As a salsa dancing fan for over a decade, I have never come across a book or a blog that captured my imagination for a pursuit that had preoccupied me for practically every waking moment of my life in the past ten years.
Although largely hidden to the general public, the world of salsa is highly developed and stylised, with tens of thousands of participants around the world whose devotion in pursuing their passion is nothing short of fanatical.
I am writing this blog because I wanted to know about the dance, its leading personalities, its history, the music, and the cultures in Africa, the Caribbean and the Americas that gave birth to the dance - in other words, everything.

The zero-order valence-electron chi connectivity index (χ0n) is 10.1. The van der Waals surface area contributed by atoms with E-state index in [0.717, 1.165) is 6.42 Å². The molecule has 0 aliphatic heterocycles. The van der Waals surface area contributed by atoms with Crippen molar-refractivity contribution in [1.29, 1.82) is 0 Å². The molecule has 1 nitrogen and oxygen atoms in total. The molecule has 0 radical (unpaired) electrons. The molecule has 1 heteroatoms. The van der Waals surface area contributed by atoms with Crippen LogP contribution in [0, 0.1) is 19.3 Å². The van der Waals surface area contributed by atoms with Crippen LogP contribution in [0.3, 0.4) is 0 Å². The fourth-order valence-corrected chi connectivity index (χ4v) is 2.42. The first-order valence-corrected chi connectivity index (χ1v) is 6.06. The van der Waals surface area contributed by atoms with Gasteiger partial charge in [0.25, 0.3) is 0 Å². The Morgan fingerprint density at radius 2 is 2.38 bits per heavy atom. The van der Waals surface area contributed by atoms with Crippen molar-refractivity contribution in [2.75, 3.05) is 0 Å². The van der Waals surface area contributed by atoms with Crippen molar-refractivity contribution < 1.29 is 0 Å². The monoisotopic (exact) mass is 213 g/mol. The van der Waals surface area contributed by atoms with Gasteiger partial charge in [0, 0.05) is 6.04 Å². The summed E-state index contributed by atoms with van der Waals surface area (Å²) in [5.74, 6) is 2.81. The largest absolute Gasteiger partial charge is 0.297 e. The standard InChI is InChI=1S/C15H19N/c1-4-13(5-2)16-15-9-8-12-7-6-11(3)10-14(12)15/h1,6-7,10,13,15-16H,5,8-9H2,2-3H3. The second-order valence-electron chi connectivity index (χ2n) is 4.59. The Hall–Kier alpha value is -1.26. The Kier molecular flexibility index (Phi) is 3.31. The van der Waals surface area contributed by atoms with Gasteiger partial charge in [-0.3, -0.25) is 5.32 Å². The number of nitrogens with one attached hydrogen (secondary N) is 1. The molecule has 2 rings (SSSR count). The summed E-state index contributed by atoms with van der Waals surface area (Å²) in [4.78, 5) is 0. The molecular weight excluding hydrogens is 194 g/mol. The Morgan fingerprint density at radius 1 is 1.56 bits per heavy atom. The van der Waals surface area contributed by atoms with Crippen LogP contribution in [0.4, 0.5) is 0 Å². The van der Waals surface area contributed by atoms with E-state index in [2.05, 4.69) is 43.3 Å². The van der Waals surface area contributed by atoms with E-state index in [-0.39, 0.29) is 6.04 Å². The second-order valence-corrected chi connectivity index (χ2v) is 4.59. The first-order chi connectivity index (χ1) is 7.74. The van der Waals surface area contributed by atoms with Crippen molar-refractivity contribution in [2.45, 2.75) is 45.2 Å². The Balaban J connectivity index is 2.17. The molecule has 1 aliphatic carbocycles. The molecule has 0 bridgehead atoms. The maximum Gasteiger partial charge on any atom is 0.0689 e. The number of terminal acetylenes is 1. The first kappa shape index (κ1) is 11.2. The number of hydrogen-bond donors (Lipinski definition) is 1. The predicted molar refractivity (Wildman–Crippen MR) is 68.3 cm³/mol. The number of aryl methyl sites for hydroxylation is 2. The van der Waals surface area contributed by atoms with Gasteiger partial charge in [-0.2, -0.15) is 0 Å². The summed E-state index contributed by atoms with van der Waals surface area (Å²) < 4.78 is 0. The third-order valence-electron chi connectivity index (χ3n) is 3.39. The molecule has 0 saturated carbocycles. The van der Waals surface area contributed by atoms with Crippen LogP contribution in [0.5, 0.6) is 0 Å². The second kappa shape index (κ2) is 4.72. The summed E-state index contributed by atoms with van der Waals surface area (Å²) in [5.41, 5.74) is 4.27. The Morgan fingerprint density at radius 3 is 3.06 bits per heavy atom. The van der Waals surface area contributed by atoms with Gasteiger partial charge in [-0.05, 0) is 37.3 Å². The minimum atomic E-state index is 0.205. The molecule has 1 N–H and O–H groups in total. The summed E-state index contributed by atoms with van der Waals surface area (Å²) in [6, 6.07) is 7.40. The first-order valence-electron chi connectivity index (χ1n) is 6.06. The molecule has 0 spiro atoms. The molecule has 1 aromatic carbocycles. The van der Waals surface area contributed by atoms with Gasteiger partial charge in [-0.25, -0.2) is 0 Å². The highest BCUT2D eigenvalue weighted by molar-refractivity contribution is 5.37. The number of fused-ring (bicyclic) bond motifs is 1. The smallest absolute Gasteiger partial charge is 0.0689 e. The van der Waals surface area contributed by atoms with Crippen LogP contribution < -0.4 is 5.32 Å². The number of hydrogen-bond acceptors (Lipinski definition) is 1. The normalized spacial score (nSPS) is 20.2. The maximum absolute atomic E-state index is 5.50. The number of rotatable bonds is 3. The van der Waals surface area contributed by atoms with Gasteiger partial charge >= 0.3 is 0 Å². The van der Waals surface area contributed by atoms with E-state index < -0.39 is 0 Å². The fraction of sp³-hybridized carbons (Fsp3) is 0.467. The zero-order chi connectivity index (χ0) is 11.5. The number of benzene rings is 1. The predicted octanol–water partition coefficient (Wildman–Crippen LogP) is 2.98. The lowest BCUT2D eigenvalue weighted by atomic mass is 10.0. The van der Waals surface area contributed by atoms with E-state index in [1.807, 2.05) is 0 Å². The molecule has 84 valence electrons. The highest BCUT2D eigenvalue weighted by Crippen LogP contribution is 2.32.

I have been a journalist and a writer most of life, but it hadn’t occurred to me to turn my gaze to my pastime because it was just that - a seemingly frivolous hobby. And not exactly an area of scholarly research and serious journalism, so I believed.
Like most true callings, salsa would not let me go, especially my mind space which was constantly preoccupied with it even when I tried to focus on what I thought were other more serious endeavors.
But as I thought more deeply about it, I began to realize the richness of the subject.
Salsa is a relatively young art form that thrives without much structure.
There is no one governing body that sets out rules and accreditations in salsa.
There are dozens of salsa festivals around the world, but they all march to their own beat.